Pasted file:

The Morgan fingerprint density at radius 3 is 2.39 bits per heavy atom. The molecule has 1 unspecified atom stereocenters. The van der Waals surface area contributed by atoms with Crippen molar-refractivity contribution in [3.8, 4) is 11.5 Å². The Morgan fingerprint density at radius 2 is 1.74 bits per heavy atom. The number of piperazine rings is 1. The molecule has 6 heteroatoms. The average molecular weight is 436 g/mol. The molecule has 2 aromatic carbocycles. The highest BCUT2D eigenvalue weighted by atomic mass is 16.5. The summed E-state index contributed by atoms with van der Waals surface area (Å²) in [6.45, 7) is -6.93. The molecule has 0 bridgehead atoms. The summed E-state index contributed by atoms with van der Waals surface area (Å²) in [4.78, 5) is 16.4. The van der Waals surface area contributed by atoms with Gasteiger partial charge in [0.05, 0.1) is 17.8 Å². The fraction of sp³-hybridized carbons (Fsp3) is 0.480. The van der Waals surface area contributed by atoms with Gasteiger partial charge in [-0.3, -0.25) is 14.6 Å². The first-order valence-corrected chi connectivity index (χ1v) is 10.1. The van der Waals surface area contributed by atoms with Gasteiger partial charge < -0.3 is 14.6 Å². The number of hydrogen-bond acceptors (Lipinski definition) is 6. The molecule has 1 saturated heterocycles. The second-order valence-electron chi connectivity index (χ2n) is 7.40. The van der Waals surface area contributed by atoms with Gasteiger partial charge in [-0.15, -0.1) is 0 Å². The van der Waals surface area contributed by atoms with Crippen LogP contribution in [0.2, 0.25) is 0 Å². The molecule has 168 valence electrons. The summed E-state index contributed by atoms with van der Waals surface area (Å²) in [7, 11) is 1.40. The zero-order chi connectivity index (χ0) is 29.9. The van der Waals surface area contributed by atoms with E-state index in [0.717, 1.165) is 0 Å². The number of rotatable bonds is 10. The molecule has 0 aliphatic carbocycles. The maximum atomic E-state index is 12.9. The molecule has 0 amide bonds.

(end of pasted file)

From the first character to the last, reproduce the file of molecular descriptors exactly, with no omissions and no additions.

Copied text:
The Morgan fingerprint density at radius 3 is 2.39 bits per heavy atom. The molecule has 1 unspecified atom stereocenters. The van der Waals surface area contributed by atoms with Crippen molar-refractivity contribution in [3.8, 4) is 11.5 Å². The Morgan fingerprint density at radius 2 is 1.74 bits per heavy atom. The number of piperazine rings is 1. The molecule has 6 heteroatoms. The average molecular weight is 436 g/mol. The molecule has 2 aromatic carbocycles. The highest BCUT2D eigenvalue weighted by atomic mass is 16.5. The summed E-state index contributed by atoms with van der Waals surface area (Å²) in [6.45, 7) is -6.93. The molecule has 0 bridgehead atoms. The summed E-state index contributed by atoms with van der Waals surface area (Å²) in [4.78, 5) is 16.4. The van der Waals surface area contributed by atoms with Gasteiger partial charge in [0.05, 0.1) is 17.8 Å². The fraction of sp³-hybridized carbons (Fsp3) is 0.480. The van der Waals surface area contributed by atoms with Gasteiger partial charge in [-0.3, -0.25) is 14.6 Å². The first-order valence-corrected chi connectivity index (χ1v) is 10.1. The van der Waals surface area contributed by atoms with Gasteiger partial charge < -0.3 is 14.6 Å². The number of hydrogen-bond acceptors (Lipinski definition) is 6. The molecule has 1 saturated heterocycles. The second-order valence-electron chi connectivity index (χ2n) is 7.40. The van der Waals surface area contributed by atoms with Gasteiger partial charge in [-0.15, -0.1) is 0 Å². The van der Waals surface area contributed by atoms with Crippen LogP contribution in [0.2, 0.25) is 0 Å². The molecule has 168 valence electrons. The summed E-state index contributed by atoms with van der Waals surface area (Å²) in [7, 11) is 1.40. The zero-order chi connectivity index (χ0) is 29.9. The van der Waals surface area contributed by atoms with E-state index in [0.717, 1.165) is 0 Å². The number of rotatable bonds is 10. The molecule has 0 aliphatic carbocycles. The maximum atomic E-state index is 12.9. The molecule has 0 amide bonds.